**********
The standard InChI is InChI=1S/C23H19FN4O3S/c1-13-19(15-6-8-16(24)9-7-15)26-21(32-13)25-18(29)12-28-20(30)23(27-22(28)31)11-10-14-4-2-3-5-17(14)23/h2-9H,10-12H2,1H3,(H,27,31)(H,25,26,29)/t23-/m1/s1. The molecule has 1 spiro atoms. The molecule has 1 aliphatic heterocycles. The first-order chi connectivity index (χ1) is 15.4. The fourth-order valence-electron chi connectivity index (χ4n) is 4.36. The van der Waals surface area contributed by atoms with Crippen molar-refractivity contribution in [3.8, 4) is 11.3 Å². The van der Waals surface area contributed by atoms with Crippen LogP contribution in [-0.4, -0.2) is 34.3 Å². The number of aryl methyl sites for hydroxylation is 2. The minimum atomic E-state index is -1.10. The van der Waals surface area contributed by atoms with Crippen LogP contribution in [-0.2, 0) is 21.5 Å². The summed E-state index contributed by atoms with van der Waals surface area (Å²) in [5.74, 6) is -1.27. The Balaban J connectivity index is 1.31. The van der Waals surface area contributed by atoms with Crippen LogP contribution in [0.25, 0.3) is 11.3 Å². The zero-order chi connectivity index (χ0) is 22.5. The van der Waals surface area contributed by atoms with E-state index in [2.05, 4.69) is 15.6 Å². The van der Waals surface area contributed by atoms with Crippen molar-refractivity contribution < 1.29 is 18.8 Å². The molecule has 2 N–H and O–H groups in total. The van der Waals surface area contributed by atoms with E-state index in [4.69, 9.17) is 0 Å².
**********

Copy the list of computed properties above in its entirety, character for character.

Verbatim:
The standard InChI is InChI=1S/C23H19FN4O3S/c1-13-19(15-6-8-16(24)9-7-15)26-21(32-13)25-18(29)12-28-20(30)23(27-22(28)31)11-10-14-4-2-3-5-17(14)23/h2-9H,10-12H2,1H3,(H,27,31)(H,25,26,29)/t23-/m1/s1. The molecule has 1 spiro atoms. The molecule has 1 aliphatic heterocycles. The first-order chi connectivity index (χ1) is 15.4. The fourth-order valence-electron chi connectivity index (χ4n) is 4.36. The van der Waals surface area contributed by atoms with Crippen molar-refractivity contribution in [3.8, 4) is 11.3 Å². The van der Waals surface area contributed by atoms with Crippen LogP contribution in [-0.4, -0.2) is 34.3 Å². The number of aryl methyl sites for hydroxylation is 2. The minimum atomic E-state index is -1.10. The van der Waals surface area contributed by atoms with Crippen LogP contribution in [-0.2, 0) is 21.5 Å². The summed E-state index contributed by atoms with van der Waals surface area (Å²) in [5.74, 6) is -1.27. The Balaban J connectivity index is 1.31. The van der Waals surface area contributed by atoms with Crippen LogP contribution in [0.25, 0.3) is 11.3 Å². The zero-order chi connectivity index (χ0) is 22.5. The van der Waals surface area contributed by atoms with E-state index in [2.05, 4.69) is 15.6 Å². The van der Waals surface area contributed by atoms with Crippen molar-refractivity contribution < 1.29 is 18.8 Å². The molecule has 2 N–H and O–H groups in total. The van der Waals surface area contributed by atoms with E-state index in [4.69, 9.17) is 0 Å².